Rota (Chamorro: Luta), also known as the “Friendly Island” (formerly ‘Sarpan’), in the western Pacific Ocean, one of the Mariana Islands and part of the commonwealth of the United States of the Northern Mariana Islands. It is called “Zarpana” in early Spanish records; the name Rota might have originated from Spaniards who may have named the island after the municipality of Rota, Spain. Around 30 miles (50 km) northeast of Guam, Rota is located. The island has a volcanic formation, rising to 1,627 feet (496 meters). It became a sugarcane-growing and sugar-processing hub under the Japanese administration before World War II. Numerous tour providers can arrange a trip to any of the undersea cliffs, shipwrecks, or colorful coral reefs surrounding the island for snorkeling or scuba diving.
The lookout on Ferdinand Magellan’s ship Victoria, Lope Navarro, was the first European to see Rota in 1521. Vegetable cultivation and tourism are now financially relevant. The island has an international airport and is one of the major tourist destinations in the Marianas, with its beaches and archaeological sites attracting tourists. Under the German-Spanish Treaty of 1899, as with the other islands of the Northern Marianas, Rota was sold to the German Empire. The islands were conquered by the Japanese Empire in World War I.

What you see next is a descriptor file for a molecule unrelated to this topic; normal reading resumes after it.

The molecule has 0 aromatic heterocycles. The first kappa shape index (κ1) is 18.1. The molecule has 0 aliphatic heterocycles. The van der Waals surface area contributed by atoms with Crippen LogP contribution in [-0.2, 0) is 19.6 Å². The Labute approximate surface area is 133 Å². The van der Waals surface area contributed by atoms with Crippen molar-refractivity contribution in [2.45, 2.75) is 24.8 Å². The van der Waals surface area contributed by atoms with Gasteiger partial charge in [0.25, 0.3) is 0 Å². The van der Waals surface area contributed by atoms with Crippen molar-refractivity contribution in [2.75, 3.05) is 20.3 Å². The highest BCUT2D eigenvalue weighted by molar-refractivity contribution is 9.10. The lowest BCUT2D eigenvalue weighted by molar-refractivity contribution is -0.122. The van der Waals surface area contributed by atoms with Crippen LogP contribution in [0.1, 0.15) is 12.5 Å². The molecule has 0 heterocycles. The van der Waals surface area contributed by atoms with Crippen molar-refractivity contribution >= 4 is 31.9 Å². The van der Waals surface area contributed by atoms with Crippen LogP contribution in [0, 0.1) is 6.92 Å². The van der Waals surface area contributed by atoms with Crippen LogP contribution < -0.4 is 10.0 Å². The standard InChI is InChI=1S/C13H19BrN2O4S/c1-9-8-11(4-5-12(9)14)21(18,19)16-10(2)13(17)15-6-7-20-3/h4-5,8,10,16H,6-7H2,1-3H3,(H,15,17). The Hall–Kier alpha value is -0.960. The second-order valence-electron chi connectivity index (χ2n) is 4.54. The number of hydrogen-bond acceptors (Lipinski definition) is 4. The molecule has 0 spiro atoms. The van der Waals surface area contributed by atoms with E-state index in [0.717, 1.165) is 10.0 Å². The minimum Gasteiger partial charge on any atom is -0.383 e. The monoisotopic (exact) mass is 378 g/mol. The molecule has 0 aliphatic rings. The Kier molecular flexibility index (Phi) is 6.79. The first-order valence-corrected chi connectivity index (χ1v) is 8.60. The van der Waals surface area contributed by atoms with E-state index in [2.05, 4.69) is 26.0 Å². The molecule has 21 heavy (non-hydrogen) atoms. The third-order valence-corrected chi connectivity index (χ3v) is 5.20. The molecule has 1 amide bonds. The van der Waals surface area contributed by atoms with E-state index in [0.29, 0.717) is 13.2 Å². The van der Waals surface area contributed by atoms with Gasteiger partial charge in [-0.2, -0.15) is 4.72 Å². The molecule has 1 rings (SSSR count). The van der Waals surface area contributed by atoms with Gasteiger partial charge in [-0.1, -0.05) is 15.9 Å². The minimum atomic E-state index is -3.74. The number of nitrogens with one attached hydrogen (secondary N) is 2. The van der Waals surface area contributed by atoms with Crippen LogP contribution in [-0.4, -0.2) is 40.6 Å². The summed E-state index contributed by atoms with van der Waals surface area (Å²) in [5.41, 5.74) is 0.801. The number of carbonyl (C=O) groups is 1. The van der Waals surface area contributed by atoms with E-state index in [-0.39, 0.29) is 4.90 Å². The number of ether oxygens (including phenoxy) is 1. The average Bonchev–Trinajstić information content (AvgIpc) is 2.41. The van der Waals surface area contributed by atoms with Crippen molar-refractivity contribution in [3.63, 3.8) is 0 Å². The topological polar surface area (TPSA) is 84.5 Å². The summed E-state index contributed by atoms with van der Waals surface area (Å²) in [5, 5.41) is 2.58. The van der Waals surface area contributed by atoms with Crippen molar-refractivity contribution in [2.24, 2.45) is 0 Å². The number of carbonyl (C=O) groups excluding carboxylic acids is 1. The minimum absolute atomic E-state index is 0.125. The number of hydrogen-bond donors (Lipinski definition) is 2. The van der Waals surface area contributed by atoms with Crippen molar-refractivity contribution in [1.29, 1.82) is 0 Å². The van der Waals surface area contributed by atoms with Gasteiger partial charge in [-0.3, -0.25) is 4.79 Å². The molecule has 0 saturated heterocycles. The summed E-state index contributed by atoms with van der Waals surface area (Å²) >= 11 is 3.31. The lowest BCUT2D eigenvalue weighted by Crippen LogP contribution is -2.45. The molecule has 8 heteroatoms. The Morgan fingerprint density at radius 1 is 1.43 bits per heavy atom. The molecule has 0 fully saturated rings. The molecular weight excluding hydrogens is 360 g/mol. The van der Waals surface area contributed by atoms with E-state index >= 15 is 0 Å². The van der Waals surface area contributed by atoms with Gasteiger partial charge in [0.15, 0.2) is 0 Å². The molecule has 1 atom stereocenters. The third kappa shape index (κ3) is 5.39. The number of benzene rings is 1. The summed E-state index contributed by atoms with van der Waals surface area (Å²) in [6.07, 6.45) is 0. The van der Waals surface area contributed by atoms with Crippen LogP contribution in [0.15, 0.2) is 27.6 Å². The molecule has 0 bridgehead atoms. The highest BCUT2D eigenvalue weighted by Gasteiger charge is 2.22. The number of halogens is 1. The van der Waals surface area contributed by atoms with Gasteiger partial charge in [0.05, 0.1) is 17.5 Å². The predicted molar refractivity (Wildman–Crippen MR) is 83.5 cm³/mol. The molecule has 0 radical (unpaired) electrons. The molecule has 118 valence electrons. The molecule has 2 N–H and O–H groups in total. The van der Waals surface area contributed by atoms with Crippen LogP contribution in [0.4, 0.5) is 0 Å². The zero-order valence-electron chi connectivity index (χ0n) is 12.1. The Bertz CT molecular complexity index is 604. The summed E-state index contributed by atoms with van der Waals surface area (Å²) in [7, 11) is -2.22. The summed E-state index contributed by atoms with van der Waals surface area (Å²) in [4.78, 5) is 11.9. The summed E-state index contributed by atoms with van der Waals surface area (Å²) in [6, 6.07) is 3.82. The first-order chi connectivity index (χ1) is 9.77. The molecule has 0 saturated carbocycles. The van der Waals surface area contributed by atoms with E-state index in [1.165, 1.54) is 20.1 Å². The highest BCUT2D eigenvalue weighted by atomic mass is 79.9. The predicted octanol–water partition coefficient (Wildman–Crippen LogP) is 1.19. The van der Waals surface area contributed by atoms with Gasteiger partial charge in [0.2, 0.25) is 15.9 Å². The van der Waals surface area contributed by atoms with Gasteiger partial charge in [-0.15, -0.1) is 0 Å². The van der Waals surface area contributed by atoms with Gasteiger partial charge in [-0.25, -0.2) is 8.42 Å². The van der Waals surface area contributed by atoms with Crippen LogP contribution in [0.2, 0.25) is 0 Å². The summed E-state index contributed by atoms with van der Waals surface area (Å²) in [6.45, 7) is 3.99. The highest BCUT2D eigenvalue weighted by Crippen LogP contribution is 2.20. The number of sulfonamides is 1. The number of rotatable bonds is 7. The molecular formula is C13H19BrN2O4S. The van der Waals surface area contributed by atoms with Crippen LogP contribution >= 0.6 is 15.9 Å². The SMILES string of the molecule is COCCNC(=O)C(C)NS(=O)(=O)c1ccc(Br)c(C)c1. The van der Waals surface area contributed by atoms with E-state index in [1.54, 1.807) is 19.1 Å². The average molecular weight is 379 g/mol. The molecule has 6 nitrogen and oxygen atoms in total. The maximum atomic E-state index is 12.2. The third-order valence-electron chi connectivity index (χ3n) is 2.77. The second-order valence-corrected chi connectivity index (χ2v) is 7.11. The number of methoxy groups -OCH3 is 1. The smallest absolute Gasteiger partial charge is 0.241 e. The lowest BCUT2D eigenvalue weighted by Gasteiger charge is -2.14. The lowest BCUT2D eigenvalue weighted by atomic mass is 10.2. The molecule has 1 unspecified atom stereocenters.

The indigenous Chamorro community of the Marianas survives on Rota in its purest form. Rota became part of the Trust Territory of the Pacific Islands after the end of World War II. The island has been a member of the Northern Mariana Islands Commonwealth since 1978. Swimming Hole, a small secret pool that tourists explore for a relaxing dip and photo opportunities, is situated on the west end of the island.
(The swimming Hole on Rota Island)
Rota has a length of 12.3 miles (19.8 km) and a width of 4.2 mi (6.8 km). Its coastline is about 61 km (38 mi) long. The highest point on Rota is Mt. Sabana, which is 1,625.9 ft (495.56 meters). Rota is located 87 km (47 nmi) north of Guam, 117 km (63 nmi) south of Tinian, and 135 km (73 nmi) south of Saipan. Tweksberry Park, which grows dense with coconut palms, is picturesque on the opposite end of Rota. Sites like the Rota Zoo, the Old Japanese Cannon, and the Rota Latte Stone Quarry are in between, where tourists can learn how the ancient Chamorro people carved pillars.
Rota has numerous flora and fauna, including the white-eye of the native and endangered Rota, the fruit bat of Mariana, and the crow of Mariana. The Rota Instructional Site was founded by Northern Marianas College to provide opportunities for post-secondary, continuing, and adult education and training in order to improve the quality of life of the people of Rota.